Seniors Losing Long Time Friends

by francy Dickinson                            www.seniorcarewithspirit.com

Dear Francy; Dad just lost a long time friend. Today a few well known stars have passed. Dad is reacting saying he needs to stop his meds and just let the world go by without him. I am upset, his health is not extreme just managed with medications.

I understand, I went through a daily reminder of my mother’s loss of all of her old friends as she lived with us in her last five years of life. She would tell me how she missed them and how she could not share her memories with anyone. So, I have been there the only idea I had for her moods of sadness was to re-direct her to thinking in the now.

Here are a few tips:

    1. If there is a big dedication for well known personalities that have passed keep it down to a dull roar. Yes, watch an hour or so and get the information, then the channel gets changed.
    2. Get the senior out of the house, the world has sights that bring all of us back to calm. Going for a walk or drive will bring the neighborhood back into the mind of the senior, the coffee shop they love back to the forefront of their brain.
    3. Make sure you talk about passings of others but do it with humor. Remember old stories that bring smiles. Those that past should represent good memories, not sadness.
    4. Honor passings. Even if the friend that passes has not been around for a while, find a picture of them to put out and talk about the person and ask when the senior first met them and the most enjoyable time they had together? Let the senior remember and talk about the person to work through their grief.
    5. Ask if the senior wants to go to the memorial. Some times they do, some times not. When one of mother’s old card pals passed, she was to unwell to go to the memorial. So I went for her. I did not know the lady well, but I reported back to mother about the day. Signed her name, and mine, in the guest book and took a picture of the flowers and receptions table for her to view.
    6.  When she was sad I would ask her to tell me a story I had heard in the past about her family or friends and some funny thing that happened or family event. I did this often to keep the memory of those that passed around mother in a positive way. Not tucked away in the dark and sadness.
    7. When mother lost her small dog, I bought a balloon for both of us and we went outside and let them go. We talked about when the dog first came to mother and the thought of loss was honored.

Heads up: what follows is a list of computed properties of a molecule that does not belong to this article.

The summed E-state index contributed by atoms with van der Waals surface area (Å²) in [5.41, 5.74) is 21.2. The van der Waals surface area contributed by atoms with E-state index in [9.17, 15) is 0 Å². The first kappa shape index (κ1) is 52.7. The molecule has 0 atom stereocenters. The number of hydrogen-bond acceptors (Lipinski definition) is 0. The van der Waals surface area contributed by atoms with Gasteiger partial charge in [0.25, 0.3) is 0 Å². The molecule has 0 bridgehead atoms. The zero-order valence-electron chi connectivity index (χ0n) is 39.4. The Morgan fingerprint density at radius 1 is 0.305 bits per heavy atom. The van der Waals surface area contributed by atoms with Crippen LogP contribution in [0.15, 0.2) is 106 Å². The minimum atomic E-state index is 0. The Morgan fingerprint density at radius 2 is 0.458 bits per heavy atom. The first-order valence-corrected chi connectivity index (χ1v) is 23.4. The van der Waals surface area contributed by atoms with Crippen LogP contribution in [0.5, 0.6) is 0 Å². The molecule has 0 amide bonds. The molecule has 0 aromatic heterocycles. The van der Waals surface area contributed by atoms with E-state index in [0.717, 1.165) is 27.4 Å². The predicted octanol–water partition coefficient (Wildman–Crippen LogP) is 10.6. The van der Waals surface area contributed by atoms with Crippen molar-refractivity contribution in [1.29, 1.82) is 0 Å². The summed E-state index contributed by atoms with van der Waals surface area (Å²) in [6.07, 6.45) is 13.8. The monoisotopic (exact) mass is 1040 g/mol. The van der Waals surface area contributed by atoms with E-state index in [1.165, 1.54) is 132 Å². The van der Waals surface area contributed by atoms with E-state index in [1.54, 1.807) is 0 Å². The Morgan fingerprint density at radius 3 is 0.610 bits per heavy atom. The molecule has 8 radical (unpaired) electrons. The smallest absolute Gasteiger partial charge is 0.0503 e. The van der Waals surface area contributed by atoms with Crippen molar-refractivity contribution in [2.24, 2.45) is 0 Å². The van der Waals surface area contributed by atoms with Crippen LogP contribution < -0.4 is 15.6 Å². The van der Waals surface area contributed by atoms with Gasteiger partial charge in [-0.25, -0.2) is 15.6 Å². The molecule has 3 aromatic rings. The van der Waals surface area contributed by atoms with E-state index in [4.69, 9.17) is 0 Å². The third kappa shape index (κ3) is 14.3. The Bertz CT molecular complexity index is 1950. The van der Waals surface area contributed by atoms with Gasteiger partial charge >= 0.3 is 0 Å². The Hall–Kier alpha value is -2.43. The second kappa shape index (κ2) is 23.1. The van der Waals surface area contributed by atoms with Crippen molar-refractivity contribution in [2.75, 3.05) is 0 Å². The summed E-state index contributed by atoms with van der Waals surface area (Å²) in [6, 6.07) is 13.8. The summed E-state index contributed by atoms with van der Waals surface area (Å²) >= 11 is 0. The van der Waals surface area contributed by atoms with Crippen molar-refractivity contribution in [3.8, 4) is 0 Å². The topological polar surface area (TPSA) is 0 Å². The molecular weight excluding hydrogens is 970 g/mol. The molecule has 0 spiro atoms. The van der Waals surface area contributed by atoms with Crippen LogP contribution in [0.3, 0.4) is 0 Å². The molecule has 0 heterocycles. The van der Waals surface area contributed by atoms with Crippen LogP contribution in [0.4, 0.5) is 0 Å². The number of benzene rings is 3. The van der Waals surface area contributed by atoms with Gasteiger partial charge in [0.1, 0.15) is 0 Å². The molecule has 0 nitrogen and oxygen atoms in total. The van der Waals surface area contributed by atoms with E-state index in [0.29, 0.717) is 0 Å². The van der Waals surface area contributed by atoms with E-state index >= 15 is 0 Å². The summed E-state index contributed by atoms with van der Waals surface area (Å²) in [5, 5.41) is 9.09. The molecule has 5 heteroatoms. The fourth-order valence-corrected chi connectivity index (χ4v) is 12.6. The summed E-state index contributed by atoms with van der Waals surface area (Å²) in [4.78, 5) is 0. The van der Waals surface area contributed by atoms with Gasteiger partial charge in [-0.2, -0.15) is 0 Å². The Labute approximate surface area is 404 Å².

8. When mother’s brother was very ill and we thought he would pass, we make sure she visited him. She was weak and it was a hard thing to do, but she needed to see him and tell him she loved him. He got well but she would pass a month later. It was a good- good bye that she needed.
    9. When a singer passed that she used to listen to when she was young, I got a CD of his music at the library and played it for her and we talked about her and dad dancing the night away – one night long ago. We got silly and I pushed her wheelchair around the room with the dog in her lap!
    10. When her neice died I got a picture of her out of the memory book, had it enlarged at the copy shop and framed it. I put out the frame and a small voltive candle and had it burning each evening for a couple of weeks. She needed a way to work through her grief.
    11. Each time she complained about her old age and passing, I reminded her how much both my husband and I enjoyed having her with us. I would tell her about how much she helped me with this or that. I feel a senior just needs to feel wanted and needed. Like all of us, they need a purpose to keep life on the top of their plate, not start to think that that their death would not effect anyone. Once they get that reassurance, they perk up again.
    To Review: to honor a passing, but not dwell on it. To remember a friend’s passing by honoring the happy memories. To have a ritual that that helps to set the grieving process in motion. To remind the senior that they are still loved and needed, no matter who else is passing along the way.

I hope this has helped you with ideas. Please do go to my website at www.seniorcarewithspirit.com for more ideas. I have a great e-book called Care Giving 101 Workbook that will help you with giving care in your own home or in the senior’s home. It has all the basic home nursing tips and gives you ideas to support yourself as well as your spouse or loved one. These books are very popular with care givers and I encourage you to buy one so you can feel more in power of your situation as the care giver. It can be very lonely out there all alone when you are giving care – I want to make the experience more comforting for you.

I write these blogs to share information that I have gathered in my many years of care giving. I am now tending to my husband with Alzheimer’s and my books and services are how I’m able to stay at home and care for him. Thanks for all you are doing for your own loved one, blessings. francy

PS I am on Twitter @seniorcaretips and I would love to have you listen to my talk radio show on senior care issues just click the radio button on my home page. The show is on demand so you can listen whenever you have time.

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One thought on “Seniors Losing Long Time Friends

  1. Thank you for a beautifully written piece. My mother (living in a large retirement community) often remarks about the loss of her friends. I never really knew how to respond. I didn’t want to minimize her grief but I wanted to help her. You’ve given some good concrete steps.
    Thank you. Dale Carter

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